Beer: Rye Observations

By Greg Kitsock
Wednesday, September 30, 2009

Rye has a long and distinguished history in the distilling industry. George Washington made rye whiskey at Mount Vernon and sold it raw and unblended to his fellow planters.

Brewers also have long appreciated this hardy grain, which thrives in spite of cold, drought and rocky soil. Several indigenous home-brew styles are rye-based, including the juniper-flavored sahti of the Finns and the Russian kvass, a lightly alcoholic beverage fermented from loaves of rye bread.

Early settlers in America sometimes mixed rye with other fermentables when a steady supply of barley was unavailable. (To sample the type of kitchen-sink beer they might have brewed, try 1634 Ale from the Brewer's Alley brew pub in Frederick. This malty amber ale -- brewed to mark the 375th anniversary of the arrival of the Ark and the Dove with Maryland's first European colonists -- incorporates rye, wheat, caraway seeds and molasses in addition to malt and hops.)

Because of rye's bitter, peppery flavors, some modern brewers are adding it to their India pale ales to lend extra oomph to hoppy beers. Called "rye P.A.s," these intensively flavored multigrain brews go wonderfully (no surprise!) with a pastrami-on-pumpernickel sandwich slathered with spicy brown mustard. But they also will pair with any highly seasoned dish or a sharp cheddar cheese. Raw onions ruin my palate for most beers, but not rye P.A.s.

"Ours was the first rye P.A. in America," boasts Peter Kruger, head brewer at the Bear Republic Brewing Co. in Healdsburg, Calif., of his Hop Rod Rye, introduced in 2001. The beer is a mahogany color; that is due to specially roasted barley malts, notes Kruger, and not because of the malted rye, which by itself would produce a pale golden beer. Hop Rod gives a resiny blast of an aroma, almost like taking a deep breath in a pine forest, then follows up with a juicy underpinning of malt and leaves a lingering bitterness that stops just short of astringency.

Founders Red's Rye P.A. hails from a small (but rapidly growing) microbrewery in beer-savvy Michigan, which at latest count had more than 70 breweries, the highest tally among states east of the Mississippi. Founders is less alcoholic than Hop Rod (6.6 percent by volume, compared with Hop Rod's 8 percent) and a bit more balanced, with a dry, nutty flavor that becomes more intense as the beer warms up and the hops recede.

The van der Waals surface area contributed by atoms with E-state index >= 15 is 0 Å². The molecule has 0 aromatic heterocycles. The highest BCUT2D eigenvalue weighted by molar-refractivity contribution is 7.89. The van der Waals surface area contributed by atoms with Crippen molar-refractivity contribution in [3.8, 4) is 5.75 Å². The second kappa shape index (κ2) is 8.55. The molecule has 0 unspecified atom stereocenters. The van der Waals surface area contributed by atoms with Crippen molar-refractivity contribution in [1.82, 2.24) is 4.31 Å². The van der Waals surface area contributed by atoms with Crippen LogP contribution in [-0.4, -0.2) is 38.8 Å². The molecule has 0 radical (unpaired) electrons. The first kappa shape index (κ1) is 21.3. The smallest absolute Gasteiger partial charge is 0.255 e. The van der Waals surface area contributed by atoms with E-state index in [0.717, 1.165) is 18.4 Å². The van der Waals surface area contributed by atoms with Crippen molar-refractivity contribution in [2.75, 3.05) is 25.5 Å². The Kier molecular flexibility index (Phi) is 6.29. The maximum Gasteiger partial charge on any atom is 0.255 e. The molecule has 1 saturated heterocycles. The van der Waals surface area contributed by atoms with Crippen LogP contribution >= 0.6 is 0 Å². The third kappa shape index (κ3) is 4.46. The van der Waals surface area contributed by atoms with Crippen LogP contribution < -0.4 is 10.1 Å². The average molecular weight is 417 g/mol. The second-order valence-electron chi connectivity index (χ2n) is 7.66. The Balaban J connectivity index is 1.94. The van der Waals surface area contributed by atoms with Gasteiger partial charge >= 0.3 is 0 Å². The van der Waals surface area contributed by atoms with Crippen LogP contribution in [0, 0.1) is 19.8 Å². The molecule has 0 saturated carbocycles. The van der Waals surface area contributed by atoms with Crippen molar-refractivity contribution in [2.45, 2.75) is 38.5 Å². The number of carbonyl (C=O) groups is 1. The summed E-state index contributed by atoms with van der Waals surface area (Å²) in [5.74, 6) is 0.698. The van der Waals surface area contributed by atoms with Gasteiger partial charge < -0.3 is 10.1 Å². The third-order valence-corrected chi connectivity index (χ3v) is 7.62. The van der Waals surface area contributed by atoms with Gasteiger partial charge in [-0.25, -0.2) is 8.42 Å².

Bittersweet Lenny's R.I.P.A., on the other hand, hits you like a double shot of rye whiskey. "It's on the verge of being liquor," says Jeremy Cowan, founder of Shmaltz Brewing Co., an operation best known for its Jewish-themed beers such as Genesis Ale and Messiah Bold. He says of his 10-percent-alcohol-by-volume brew: "I love whiskey and bourbon. This is our ode to that flavor category."

The label pays tribute to the late comedian Lenny Bruce. The beer was first brewed in 2006, Cowan explains, to mark the 10th anniversary of Shmaltz and the 40th anniversary of Bruce's untimely death at age 40. Like Bruce's stand-up act, the beer is earthy and abrasive. It delivers a palate-numbing assault of citrusy and resiny hops (six varieties are used). Two varieties of malted rye as well as torrified (pre-gelatinized) rye contribute a peppery burn in the back of the throat.

Bittersweet Lenny's contains about 20 percent rye, which for most brewers is the limit. "The high gluten content makes rye sticky," says Bear Republic's Kruger, whose Hop Rod has a rye content of 18 percent. Too much rye can make for a gummy mess in the mash tun and cause problems during runoff, in which the brewer separates the sugar-rich liquid from the spent grain and transfers it to the brew kettle.

Rye also has a high protein content, which can result in a cloudy brew. When used in significant amounts, the grain produces a thick, oily mouth feel in the beer. Two years ago, Weyerbacher Brewing Co. in Easton, Pa., celebrated its 12th year in business by brewing a barleywine with 50 percent rye that had the viscosity of not-quite-congealed Jell-O. Last year, Bear Republic brewed a beer, called E-Z Ryeder, from 100 percent rye. "It was like a rich stock, with a velvety smoothness," says Kruger. But the brew day, normally seven hours, dragged on to twice that length.

"We most likely will not brew that again," he says.

Sometimes it's hard to tell where the hops leave off and the rye begins. The Microbrasserie Dieu du Ciel! in Montreal and Saint-Jerome, Canada, complicates the situation by brewing its Route des Epices (Spice Route) with not only rye but also black and green peppercorns. The beer packs great depth of flavor for its ordinary 5 percent alcohol content, delivering an herbal, slightly grassy taste upfront and leaving a prickly note of black pepper in the back of the throat.

Finally, Michelob Rye P.A. from Anheuser-Busch is available in the Michelob sampler pack. This ruddy golden brew has a citrusy hop character and a spicy pumpernickel flavor balanced by a caramel malt sweetness. It's a little more restrained than the other brews, but it is evidence of a new style's acceptance when the world's largest brewer picks up on it.

Greg Kitsock can be reached at

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